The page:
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How do I develop good people?

October 10, 2013 -  By

If your company is transitioning in size or you’re at a crossroads that’s holding up growth, there are steps and actions you can take to gain traction. Here are some things you can do to nurture your leadership energy and your need for the right team.

I’ve reached $6 million and need to grow, but I’m stuck and can’t build a team because of turnover. How do I improve my hiring practices to keep people longer?

Turnover can set back growth plans, cause contract losses and impact morale, so it’s important to have a pipeline of people ready and able to step up.

If you’ve reached $ 6 million you have done a lot right. It’s not common, however, to reach this level in a stressful environment. The sooner you have a people development plan the better. You must identify how you will staff and train for growth.

I need to find good people, but I’m spending a fortune on ads and getting poor results. What can I do?

Filling empty positions can cost a lot. While headhunters can be a solution for key positions, in general recruiters are expensive and the time it takes to evaluate and select a suitable candidate can be a disadvantage.

Advertising now includes using online tools and social media, including Facebook, LinkedIn, Craigslist and Monster or CareerBuilder. These popular online databases can be effective but come with uneven results.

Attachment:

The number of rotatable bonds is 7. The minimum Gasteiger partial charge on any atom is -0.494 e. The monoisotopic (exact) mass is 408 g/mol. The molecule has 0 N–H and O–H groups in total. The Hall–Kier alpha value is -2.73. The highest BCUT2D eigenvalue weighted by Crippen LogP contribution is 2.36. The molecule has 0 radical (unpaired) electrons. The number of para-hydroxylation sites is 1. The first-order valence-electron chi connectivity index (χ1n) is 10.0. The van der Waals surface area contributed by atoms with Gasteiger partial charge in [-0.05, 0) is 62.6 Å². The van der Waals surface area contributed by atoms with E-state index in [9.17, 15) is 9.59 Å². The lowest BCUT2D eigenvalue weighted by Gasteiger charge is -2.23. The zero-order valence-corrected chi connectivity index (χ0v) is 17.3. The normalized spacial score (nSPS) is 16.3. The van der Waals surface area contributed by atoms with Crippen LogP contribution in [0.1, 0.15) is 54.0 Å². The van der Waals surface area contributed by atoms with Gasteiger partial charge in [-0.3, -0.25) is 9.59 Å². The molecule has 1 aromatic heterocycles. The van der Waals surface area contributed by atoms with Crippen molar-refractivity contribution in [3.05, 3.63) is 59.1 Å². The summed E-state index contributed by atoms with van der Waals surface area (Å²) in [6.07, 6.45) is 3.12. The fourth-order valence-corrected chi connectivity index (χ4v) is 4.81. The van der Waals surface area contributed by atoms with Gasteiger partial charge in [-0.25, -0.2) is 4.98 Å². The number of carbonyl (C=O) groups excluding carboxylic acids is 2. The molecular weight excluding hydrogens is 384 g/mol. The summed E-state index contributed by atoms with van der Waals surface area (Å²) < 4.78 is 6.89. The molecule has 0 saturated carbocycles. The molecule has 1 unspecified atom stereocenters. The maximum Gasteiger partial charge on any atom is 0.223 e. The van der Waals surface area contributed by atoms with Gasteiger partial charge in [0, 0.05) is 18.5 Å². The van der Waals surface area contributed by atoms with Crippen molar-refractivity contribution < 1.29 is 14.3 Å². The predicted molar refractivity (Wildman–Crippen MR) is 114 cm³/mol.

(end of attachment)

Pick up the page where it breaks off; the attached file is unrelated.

The best solution is to have a system in place for proactively identifying high-potential people at all levels and promote from within whenever possible.

I hire promising college grads, invest in training them and they stay for a year or so and then leave. What can I do?

The career potential in our industry is really good, but college graduates are only part of a long-term solution. There are very good manager-potential people who have little or no college education, so the key is to hire for potential and make a long-term commitment for people development.

In small, entrepreneurial companies, some employees emerge as leaders or show intuitive or inspirational qualities in spite of the fact nothing has been done to develop their leadership skills. It takes time. The larger your company gets, the less time you have. You can’t wait for your future leaders to develop independently; you must encourage leadership through a culture that supports your commitment to it.
What’s the best way to train people internally so I can promote them?

For a career training and development program to work effectively, you need a company culture that nurtures talent and promotes people based on merit. Your employees must know opportunities are there for them. If they gain new skills and take on more responsibility they can get promoted. Your employees need to know “training their replacement” is what will make them eligible to move up.

If your employees know you’re committed, they’ll be your most effective cheerleaders and help you promote it. Teach them how to coach and mentor their subordinates, especially high-potential and high-performing employees. Put your senior managers in charge of this initiative and make sure promoting from within is reinforced regularly.

How do I build a mentoring culture?

A coaching and mentoring culture will better meet the demands for improved employee performance. But it takes time to grow and evolve.